Middle Management in Academic and Public Libraries

Middle Management in Academic and Public Libraries

Middle Management in Academic and Public Libraries

Middle Management in Academic and Public Libraries

Synopsis

Conflict resolution. Professional development. Budget cuts. Mentoring and performance evaluations. Time management. Diversity and workplace culture. All of these topics--as well as many others--represent challenges for library middle managers. This unique resource provides the key insight needed to successfully advance a middle management career to the highest levels in librarian administration.

" Middle Management in Academic and Public Libraries" examines managerial topics such as the balance of authority and responsibility as viewed by middle managers, views of middle managers engaged as youth services librarians, collaboration efforts between public and technical services, integrating modern technologies into library services, and recommended career ladder steps. Each of the 20 contributors shares his or her specific expertise, resulting in an engaging compilation of great depth and breadth containing the "pearls of wisdom" that an aspiring middle manager needs in an academic or public library setting.

Excerpt

In today’s fast-paced work world, individuals serving as middle managers in any workplace environment face a landscape that is both challenging and exhilarating. The world inhabited by middle managers can be one shunned by the general workforce for a variety of reasons. Middle managers face workplace pressures, such as increased stress levels, work-life imbalance issues such as work schedule inflexibility, increased pressures driven by frequent changes in technology, and generational antipathy toward middle management positions by Generations X and Y. Middle management positions have lost respect by a new generation of workers and its cache as a world to be inhabited for workplace security (Armour 2007).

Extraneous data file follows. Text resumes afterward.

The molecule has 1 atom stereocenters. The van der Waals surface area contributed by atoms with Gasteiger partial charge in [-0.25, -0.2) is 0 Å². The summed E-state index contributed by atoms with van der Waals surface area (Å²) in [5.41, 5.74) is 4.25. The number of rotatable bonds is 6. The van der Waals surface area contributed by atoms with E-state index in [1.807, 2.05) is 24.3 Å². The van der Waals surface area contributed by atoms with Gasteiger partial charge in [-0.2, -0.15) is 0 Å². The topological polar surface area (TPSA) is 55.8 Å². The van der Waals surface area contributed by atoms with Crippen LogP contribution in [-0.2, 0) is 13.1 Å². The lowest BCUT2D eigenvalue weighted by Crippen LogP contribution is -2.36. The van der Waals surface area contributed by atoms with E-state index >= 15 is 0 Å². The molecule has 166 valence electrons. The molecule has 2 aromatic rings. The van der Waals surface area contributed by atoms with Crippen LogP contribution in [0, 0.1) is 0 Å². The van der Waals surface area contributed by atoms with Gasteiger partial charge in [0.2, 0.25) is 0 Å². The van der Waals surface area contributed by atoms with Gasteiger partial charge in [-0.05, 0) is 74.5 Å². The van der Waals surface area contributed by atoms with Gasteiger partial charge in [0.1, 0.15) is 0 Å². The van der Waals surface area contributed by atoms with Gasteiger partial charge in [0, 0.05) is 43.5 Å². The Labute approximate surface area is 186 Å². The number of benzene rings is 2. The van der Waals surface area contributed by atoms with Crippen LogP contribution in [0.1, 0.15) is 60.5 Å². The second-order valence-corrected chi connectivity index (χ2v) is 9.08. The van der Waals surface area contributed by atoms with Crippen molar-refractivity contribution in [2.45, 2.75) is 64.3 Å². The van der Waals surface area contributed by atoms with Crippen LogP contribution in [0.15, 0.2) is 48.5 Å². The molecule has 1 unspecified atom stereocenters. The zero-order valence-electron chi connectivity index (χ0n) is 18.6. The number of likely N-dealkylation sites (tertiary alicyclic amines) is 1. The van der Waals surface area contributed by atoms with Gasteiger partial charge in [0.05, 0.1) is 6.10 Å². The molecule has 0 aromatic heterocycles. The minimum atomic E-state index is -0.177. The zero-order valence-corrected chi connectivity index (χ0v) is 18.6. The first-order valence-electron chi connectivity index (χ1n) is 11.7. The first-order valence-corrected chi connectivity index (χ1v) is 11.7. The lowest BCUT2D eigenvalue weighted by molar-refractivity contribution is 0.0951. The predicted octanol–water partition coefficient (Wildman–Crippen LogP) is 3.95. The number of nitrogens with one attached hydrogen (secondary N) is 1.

However, the middle management positions still can be exhilarating for ambitious individuals. Positives still abound for potential and influence. In 2001, Quy Nguyen Huy published the results of a six-year study of 200 corporate middle managers. Huy’s research results led him to conclude that, when analyzing corporate performance in terms of instituting radical changes, middle managers are very important catalysts in implementing proposed changes and playing substantial roles in leading to the successful implementation of changes. Huy notes that middle managers play four very important roles. First, they serve as internal entrepreneurs. Their deep knowledge of the daily business occurrences, coupled with the ability to visualize the long-term growth possibilities, makes them valuable partners with upper management. Second, middle managers can effectively tap their social networks to communicate changes being proposed. Having served within companies for an extensive period of time allows for the building of social networks. Third, middle managers are in a unique position to address the emotional highs and lows triggered by radical changes, whether . . .

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